“And as they were frightened and bowed their faces to the ground, the men said to them, “Why do you seek the living among the dead?
Jesus had just died. By estimation, our Savior must have expired sometime around three o’ clock Friday afternoon. When the Roman soldiers were about to break one of his legs in order to quicken his death, they found out that Jesus, indeed, had died.
Joseph of Arimathea and Nicodemus the Pharisee went to Pilate and asked for the body of Jesus – John 19:38-39. They brought about 75 lbs. of special aromatic spices, like myrrh and aloe, to use for Jesus’ burial. In a nearby garden, there was a new tomb, carved out of a hill, that no one had been laid yet. That’s where they brought Jesus. A huge boulder was placed at the mouth of the tomb cave. Meanwhile, a detachment of Roman soldiers were sent to guard the tomb and to seal it.
An eerie silence fell all over Jerusalem. The crowd that gathered at Golgotha was gone. Stray dogs appeared and milled around the foot of the wooden crosses still soaked in blood. A gentle but cold breeze blew kicking up a swirl of dust on the hilltop where Jesus was crucified a few hours ago.
But then came Sunday morning. There was an earthquake. An angel of the Lord came to the tomb and rolled the stone away from the entrance. Terrified, the soldiers fled. Inside the tomb, the body of Jesus was gone. The strips of linen cloth that once wrapped the cold and broken body of Jesus were the only ones left. Jesus had risen!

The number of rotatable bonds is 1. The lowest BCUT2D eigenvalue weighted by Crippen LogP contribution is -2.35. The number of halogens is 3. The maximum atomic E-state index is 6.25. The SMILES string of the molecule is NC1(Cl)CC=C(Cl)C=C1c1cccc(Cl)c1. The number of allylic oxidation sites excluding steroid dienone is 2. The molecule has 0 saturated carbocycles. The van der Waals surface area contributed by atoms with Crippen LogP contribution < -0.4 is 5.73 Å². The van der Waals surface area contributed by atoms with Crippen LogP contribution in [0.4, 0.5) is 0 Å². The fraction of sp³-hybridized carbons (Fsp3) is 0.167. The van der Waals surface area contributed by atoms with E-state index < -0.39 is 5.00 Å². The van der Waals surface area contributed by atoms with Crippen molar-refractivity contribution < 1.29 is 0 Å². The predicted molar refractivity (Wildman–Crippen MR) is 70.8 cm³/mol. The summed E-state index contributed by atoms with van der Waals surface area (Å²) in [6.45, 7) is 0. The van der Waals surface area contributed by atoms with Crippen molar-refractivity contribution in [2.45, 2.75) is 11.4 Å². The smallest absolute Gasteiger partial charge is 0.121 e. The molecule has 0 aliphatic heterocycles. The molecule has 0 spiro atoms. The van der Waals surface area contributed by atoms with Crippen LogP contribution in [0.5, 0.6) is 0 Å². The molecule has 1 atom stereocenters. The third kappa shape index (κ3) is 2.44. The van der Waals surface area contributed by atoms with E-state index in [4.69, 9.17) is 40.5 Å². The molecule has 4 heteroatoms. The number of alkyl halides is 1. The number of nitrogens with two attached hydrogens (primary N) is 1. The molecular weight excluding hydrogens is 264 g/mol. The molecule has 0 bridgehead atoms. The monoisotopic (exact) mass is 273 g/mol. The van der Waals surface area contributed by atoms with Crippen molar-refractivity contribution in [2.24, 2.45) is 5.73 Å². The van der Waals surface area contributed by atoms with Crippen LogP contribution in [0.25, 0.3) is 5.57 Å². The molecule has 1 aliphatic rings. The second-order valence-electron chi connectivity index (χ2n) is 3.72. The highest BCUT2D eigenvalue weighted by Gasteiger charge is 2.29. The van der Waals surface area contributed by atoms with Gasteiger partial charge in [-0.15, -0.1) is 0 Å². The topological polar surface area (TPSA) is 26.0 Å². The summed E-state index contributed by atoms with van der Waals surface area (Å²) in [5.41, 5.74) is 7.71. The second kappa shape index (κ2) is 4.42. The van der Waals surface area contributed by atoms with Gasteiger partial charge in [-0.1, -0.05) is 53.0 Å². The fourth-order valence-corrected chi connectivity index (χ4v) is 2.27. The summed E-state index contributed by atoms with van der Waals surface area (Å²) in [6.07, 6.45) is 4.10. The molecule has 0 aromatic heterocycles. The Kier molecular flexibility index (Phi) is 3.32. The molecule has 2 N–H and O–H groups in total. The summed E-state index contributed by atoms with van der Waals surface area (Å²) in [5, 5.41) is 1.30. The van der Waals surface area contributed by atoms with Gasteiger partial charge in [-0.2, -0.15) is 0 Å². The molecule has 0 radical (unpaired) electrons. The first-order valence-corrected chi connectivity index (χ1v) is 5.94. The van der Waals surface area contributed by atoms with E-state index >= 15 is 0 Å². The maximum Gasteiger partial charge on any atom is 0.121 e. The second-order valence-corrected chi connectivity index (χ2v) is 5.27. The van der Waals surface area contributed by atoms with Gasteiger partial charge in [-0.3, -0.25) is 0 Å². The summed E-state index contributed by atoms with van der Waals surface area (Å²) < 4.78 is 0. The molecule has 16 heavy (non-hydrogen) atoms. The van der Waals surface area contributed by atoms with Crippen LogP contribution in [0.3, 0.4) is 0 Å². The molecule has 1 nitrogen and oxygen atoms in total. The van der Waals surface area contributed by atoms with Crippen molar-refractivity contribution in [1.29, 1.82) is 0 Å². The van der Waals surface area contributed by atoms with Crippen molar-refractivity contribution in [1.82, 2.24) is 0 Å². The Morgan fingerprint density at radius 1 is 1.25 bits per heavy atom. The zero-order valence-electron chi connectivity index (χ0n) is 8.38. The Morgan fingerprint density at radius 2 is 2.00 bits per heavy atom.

Rushing that morning to the tomb, with some other women, Mary Magdalene was stunned to see that the huge rock covering the entrance of the tomb was rolled on its side. A sweet fragrant aroma from the myrrh and aloe wafted throughout the garden. Littering outside the tomb were pieces of Roman weaponry and armory. A small camp fire was smoldering close to the tomb. Mary peeked inside the tomb and didn’t see the body of Jesus – John 20:11. She cried. Suddenly, angels appeared before them. “Why do you seek the living among the dead?” – Luke 24:5.
Too often, this is the mistake of many of us. We look for God in the wrong places. Mary Magdalene thought that she was going to see Jesus in the tomb. But she was saddened to discover that her Savior was not there. More often than not, we make the mistake of fitting Him within our limited perspective and understanding. We err when we box God within the narrow confines of our subjective mindsets. Job made this same mistake once – Job 23:8-9. Elijah did too – 1 Kings 19:9-12.
The tomb represents the flawed, broken and conventional wisdom of Mary. The tomb was Mary’s sinful and limited default setting. It represents all her natural and fallen inclinations and tendencies. We are, often times, like Mary. Instead of believing God’s promises and leading, we follow our own. Hence, we end up back to our tombs, to our flaws, to our brokenness and to our limitations. Broken and depressed.
Yet, once we believe and obey God’s words, you and I will be able to get past our “tombs” and discover a brand new path towards healing, fulfillment, and joy. So get out of your tomb today. Embrace your resurrection today!
From the Series:
From Golgotha To Glory: A 10-Day Lenten Week Devotional
By Bishop Jonathan S. Ferriol